6 Steps to Breaking Bad Habits

If you've got a few bad habits you'd like to break--and want to inspire your employees to do the same--follow these 6 steps for personal success.
September 02, 2014

Bad habits can hold you back, prevent you from reaching your goals and may even affect your health. These consequences are bad enough, but when you’re in a leadership position, the harmful habits you have may be filtering down through your company’s structure and affecting the rest of your team.

In today’s lightning-fast business environment where entire industries can be reshaped in a few short months, change is imperative. As a leader, you need to be able to change quickly if that means improving the probability of success for your team.

We understand that breaking habits, especially long-standing ones, can be tough. Your body and mind may completely fight against any changes you try to make, and you’ll quickly want to revert back to your old ways.

Below are six steps to follow when you're ready to break those bad habits and help the good ones stick.

Step 1: Understand How Habits Form

Before you can change your ways, you need to know how you got stuck with those bad habits in the first place. According to Charles Duhigg, author of The Power of Habit, your brain latches on to behaviors when there's a reward that comes after the action. For example, the adrenaline you feel after exercising can be rewarding enough for your brain, which will then create a neural pathway that will eventually make the repeated activity a habit. This activity will continue to be an unconscious habit unless your brain destroys the connecting cells that formed that pathway.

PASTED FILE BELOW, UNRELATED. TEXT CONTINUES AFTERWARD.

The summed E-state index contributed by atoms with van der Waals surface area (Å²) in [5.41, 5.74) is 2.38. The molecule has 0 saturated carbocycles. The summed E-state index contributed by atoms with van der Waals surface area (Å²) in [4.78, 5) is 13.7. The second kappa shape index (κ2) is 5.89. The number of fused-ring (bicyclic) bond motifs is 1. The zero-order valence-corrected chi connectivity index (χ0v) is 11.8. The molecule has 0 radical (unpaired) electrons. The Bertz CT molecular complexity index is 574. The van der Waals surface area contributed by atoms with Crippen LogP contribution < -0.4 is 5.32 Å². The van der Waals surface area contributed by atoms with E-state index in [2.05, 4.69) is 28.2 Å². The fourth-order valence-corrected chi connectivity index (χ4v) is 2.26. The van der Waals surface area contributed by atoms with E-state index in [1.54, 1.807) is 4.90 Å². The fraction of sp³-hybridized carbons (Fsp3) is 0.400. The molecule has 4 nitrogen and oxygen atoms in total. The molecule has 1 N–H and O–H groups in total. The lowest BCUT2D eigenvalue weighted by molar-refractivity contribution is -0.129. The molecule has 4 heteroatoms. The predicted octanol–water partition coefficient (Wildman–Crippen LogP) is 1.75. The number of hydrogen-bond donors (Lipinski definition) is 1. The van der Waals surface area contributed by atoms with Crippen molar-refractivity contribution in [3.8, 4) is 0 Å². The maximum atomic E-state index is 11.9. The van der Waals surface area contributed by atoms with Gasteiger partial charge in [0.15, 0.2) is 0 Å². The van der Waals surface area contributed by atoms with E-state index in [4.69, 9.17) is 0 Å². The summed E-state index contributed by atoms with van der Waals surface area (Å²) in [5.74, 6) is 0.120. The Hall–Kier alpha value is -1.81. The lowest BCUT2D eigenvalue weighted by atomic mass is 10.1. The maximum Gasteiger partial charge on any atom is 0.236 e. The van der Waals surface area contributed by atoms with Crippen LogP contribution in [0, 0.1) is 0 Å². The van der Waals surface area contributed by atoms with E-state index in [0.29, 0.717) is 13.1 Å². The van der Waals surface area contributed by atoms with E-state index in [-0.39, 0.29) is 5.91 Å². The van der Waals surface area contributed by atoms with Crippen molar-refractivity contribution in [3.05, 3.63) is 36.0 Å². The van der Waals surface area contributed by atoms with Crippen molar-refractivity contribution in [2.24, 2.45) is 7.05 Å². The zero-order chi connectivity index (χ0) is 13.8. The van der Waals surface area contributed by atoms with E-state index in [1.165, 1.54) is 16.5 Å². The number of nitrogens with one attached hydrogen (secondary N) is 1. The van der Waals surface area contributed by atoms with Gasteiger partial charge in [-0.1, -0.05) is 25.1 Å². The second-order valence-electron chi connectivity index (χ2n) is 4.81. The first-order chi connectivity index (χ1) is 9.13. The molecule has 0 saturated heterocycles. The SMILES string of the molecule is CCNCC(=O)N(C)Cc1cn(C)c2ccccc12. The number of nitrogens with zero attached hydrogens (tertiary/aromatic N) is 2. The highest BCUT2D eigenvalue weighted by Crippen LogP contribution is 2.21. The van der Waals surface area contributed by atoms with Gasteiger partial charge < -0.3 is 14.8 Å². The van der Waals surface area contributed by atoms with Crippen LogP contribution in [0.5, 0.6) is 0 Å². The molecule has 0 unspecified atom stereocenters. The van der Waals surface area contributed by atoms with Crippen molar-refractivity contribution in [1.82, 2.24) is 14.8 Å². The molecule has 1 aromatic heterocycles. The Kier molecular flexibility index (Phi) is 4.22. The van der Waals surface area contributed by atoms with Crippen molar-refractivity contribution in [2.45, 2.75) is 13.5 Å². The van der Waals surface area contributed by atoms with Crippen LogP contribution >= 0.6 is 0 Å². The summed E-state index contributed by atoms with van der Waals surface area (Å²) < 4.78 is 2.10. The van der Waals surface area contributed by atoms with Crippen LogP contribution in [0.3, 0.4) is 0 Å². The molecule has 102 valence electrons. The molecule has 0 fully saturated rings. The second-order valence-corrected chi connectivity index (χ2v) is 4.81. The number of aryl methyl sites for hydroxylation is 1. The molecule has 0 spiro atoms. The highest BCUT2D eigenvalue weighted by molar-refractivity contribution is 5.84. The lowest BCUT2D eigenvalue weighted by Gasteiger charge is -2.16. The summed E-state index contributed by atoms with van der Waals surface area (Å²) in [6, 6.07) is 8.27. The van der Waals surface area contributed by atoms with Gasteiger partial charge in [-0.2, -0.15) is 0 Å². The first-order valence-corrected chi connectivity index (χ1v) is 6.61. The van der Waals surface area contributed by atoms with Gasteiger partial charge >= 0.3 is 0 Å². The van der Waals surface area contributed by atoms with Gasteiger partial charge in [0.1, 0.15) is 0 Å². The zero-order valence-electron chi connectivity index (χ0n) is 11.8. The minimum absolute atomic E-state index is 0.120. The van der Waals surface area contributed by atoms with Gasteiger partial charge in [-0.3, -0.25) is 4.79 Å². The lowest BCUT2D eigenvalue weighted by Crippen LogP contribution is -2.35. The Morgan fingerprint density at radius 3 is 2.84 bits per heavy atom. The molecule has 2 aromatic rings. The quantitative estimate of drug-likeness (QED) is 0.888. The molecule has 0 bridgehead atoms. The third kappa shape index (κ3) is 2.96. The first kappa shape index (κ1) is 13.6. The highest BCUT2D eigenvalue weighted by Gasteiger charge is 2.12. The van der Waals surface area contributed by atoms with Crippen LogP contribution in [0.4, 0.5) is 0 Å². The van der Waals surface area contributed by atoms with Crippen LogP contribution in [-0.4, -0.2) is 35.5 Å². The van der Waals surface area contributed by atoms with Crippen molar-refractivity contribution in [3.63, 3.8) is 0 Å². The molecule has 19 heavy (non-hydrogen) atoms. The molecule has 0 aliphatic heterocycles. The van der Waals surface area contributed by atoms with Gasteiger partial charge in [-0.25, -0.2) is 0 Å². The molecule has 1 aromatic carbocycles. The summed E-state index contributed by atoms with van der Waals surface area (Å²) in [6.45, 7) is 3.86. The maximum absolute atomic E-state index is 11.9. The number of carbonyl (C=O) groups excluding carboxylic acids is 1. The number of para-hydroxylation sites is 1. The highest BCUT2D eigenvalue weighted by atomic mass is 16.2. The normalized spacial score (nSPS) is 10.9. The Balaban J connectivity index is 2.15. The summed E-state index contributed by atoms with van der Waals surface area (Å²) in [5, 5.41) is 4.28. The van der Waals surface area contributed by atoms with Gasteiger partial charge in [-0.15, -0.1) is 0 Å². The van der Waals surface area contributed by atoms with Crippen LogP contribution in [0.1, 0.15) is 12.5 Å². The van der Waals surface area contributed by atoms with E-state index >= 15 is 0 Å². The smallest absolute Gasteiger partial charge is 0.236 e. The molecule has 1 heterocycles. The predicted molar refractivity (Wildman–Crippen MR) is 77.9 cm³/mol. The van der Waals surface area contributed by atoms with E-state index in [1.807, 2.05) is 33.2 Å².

To destroy the original pathway, you need to receive an even greater reward than the one you get by following your old habit. For instance, if your schedule changes and working out in the morning now makes you late for work, then the reward of being on time (which comes from not exercising) may be greater than the adrenaline reward you get from exercising. In addition, to establish a long-lasting behavior, Duhigg says the reward you receive needs to be intrinsic, meaning it comes from within, instead of extrinsic, where the reward is something tangible.

Step 2: Know Exactly Why the New Way Is Superior to the Old

If you’re trying to purge a bad habit privately, it might be helpful to write a letter to yourself explaining why you’re initiating the change and how the results will improve your life. Thinking about the changes you're making and taking the time to commit those thoughts to paper can inspire you to successfully drop the bad habit.

On the other hand, if you're leading by example and want your team to make a change with you, then you need to effectively communicate exactly why you want them to change, says Steve Silver, a research director at research and advisory firm SiriusDecisions. Silver explains on the company’s blog that when it comes to employee changes, leaders should make the whys and hows explicitly clear. Keep your team informed, and communicate how their changed behaviors will positively affect the company's big picture.

Step 3: Expect That Your Body Will Not Want to Change